Describe things

When you’re practicing speaking English, it’s natural to get stuck sometimes. If you can’t find the right word, describe it instead. For example, 

“I’m stressed out and I need…what do you call it when you take a break from work to go somewhere nice?”

“A vacation?”

“Exactly. So we’re planning a trip to Tuscany next year…”

Describing can keep the conversation flowing and help you practice speaking around words you don’t know.

Practice everywhere you can

Start to look at everything you do as an opportunity to practice your English speaking skills. Whether you go out or stay in, there are many ways to connect with other English speakers:

  • Go online. You can interact in English online by playing games, taking a course, or attending an online event. Find more tips in our blog about improving your English speaking from home.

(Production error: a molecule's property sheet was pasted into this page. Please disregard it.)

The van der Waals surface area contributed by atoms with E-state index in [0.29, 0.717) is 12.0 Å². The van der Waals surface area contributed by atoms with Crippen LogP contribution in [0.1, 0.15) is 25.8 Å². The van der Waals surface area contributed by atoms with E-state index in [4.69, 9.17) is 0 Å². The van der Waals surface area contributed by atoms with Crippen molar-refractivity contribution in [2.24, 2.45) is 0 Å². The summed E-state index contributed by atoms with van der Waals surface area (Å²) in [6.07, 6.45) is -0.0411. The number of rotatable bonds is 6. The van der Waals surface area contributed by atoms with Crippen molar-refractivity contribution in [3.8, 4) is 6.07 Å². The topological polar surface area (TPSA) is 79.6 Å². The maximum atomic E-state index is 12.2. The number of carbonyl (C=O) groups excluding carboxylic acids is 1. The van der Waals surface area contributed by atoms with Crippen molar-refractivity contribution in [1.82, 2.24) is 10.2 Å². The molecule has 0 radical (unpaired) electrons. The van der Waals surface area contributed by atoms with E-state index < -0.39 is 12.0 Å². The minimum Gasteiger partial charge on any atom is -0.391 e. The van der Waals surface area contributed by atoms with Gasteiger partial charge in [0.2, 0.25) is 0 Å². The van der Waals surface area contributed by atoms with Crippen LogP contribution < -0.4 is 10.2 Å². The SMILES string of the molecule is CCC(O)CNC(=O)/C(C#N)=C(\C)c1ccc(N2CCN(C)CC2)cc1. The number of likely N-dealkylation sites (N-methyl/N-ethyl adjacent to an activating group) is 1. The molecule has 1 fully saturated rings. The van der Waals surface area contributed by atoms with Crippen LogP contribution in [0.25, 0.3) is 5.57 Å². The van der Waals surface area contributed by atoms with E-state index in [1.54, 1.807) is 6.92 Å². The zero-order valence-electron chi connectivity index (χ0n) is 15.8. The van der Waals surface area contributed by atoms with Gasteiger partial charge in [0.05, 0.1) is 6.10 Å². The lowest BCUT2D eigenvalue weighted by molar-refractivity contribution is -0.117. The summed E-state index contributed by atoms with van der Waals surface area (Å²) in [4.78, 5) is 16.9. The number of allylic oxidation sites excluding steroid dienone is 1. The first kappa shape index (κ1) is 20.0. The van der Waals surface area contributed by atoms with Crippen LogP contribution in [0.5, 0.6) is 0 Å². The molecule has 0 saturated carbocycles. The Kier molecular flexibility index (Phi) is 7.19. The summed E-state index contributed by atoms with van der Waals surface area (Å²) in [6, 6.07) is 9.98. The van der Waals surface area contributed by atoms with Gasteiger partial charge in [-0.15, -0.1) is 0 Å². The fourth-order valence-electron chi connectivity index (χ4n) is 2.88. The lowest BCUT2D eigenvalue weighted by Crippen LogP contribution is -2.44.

• Bring English to you. Organize a dinner party or game night, host a volunteer or student in your home, or sign up for Couchsurfing or Airbnb and host regular travelers.
  • Go where the English speakers are. Find local expat groups where members might love to interact with a local. Take a skills-based class like painting, improv, or programming where you need to give feedback to your classmates. Join an international book club or debate society where the goal is to communicate and interact with others.
  • Become a tourist, temporarily. Visit tourist areas in your country and speak English at hotels, restaurants, and attractions with people who serve tourists daily. 
  • Go somewhere no one knows you. If you’re a nervous speaker, go somewhere you don’t have to worry that people will remember your mistakes. Whether you take a day trip or an extended vacation, practicing with strangers helps take the pressure off.
Stay in English even when speaking with others who share your native language. You can improve your English speaking skills by using English as much as possible.

Consciously stay in English

Do you often practice with conversation partners who also speak a shared language?